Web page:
Carrefour has invested around €150 million in phasing down HFCs and replacing them with CO2 systems since 2015.
The system at the Nichelino store uses parallel compression, heat recovery for tap water and facility heating (400 kW) and liquid and gas ejectors.
It was designed by Swiss refrigeration consulting and engineering company Frigo-Consulting, at the system’s heart are two booster racks conceived to provide 360 kW of medium-temperature (MT) refrigeration at -2°C and 72 kW of low-temperature (LT) refrigeration at -26°C.
The racks supply a sales area of 7,500m2 featuring 380m of cabinets and 570m2 of refrigerated rooms.
“The gas and liquid ejectors, combined with the parallel compression, facilitate savings in energy consumption, because they are reducing the compressors’ work and the throttling losses on the high-pressure valve,“ Dario Agostini, project manager in charge of the Nichelino installation at Frigo-Consulting, told Accelerate Italy.
“Don’t forget the huge environmental benefits.“Dario Agostini, Frigo-Consulting
The pressure difference between the high-pressure side and the liquid receiver allows the ejectors to convey liquid and vapour CO2 to the receiver, without requiring any additional energy.
“Through liquid ejectors, it is possible to overflow the evaporators: the CO2 in the liquid phase has a notably higher heat transfer capacity than it does during the gas phase,” Agostini says.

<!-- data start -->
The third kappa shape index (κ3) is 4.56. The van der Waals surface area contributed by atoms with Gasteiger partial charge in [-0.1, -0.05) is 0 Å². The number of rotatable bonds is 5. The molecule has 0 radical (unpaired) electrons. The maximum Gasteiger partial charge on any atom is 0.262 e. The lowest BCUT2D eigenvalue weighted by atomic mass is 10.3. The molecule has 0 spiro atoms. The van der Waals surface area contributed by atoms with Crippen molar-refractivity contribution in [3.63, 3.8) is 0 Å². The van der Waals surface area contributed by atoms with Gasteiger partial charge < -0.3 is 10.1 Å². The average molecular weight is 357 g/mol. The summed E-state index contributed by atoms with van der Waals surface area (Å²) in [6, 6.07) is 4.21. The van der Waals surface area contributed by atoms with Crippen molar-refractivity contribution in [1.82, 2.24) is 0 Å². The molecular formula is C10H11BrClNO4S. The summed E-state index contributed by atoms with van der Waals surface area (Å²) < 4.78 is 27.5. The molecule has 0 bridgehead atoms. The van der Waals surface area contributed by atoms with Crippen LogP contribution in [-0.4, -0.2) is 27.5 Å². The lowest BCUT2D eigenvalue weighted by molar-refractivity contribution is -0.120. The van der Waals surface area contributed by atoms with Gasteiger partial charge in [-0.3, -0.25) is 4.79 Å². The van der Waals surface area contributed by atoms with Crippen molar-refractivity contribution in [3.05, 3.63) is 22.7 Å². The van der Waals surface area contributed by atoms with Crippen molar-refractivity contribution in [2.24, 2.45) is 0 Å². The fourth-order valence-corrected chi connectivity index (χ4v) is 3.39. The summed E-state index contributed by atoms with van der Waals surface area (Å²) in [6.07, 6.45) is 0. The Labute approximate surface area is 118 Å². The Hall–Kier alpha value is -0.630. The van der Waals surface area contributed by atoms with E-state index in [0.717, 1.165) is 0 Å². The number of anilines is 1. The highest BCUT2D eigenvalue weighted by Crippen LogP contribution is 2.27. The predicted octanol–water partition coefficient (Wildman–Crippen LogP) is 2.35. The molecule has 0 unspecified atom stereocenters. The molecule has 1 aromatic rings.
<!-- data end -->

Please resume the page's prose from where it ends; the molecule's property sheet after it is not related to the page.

Consequently, based on the evaporator’s potential, the evaporation temperature could increase from -7°C to -2°C on the MT side and from -30°C to -26°C on the LT side. “This leads to further reductions in the compressors’ work, and, ultimately, to an electrical energy consumption reduction,” Agostini says.
In Nichelino, the average year-round ambient temperature is 12.8°C. Similar installations in place in nearby Switzerland have delivered electricity consumption savings of 25% compared to a traditional booster system with parallel compression.
“Don’t forget the huge environmental benefits,” says Agostini. The system reduces the store’s carbon footprint by reducing both direct and indirect emissions – achieving the former by switching from R404A (whose GWP is 3,922) and R134a (GWP: 1,430) to CO2 (GWP: 1), and the latter thanks to “the advanced refrigeration and the reduced energy heating request”.
By using transcritical CO2 systems instead of conventional HFC options, Carrefour has achieved previous energy savings of 8-12% in warmer regions such as southern Spain, and savings of 18-20% in areas with more temperate climates such as Brussels or Paris.
In October 2017, the Nichelino hypermarket received an award for the ‘most sustainable shopping centre’, within the framework of the international SBChallenge, organised by an EU-funded research project.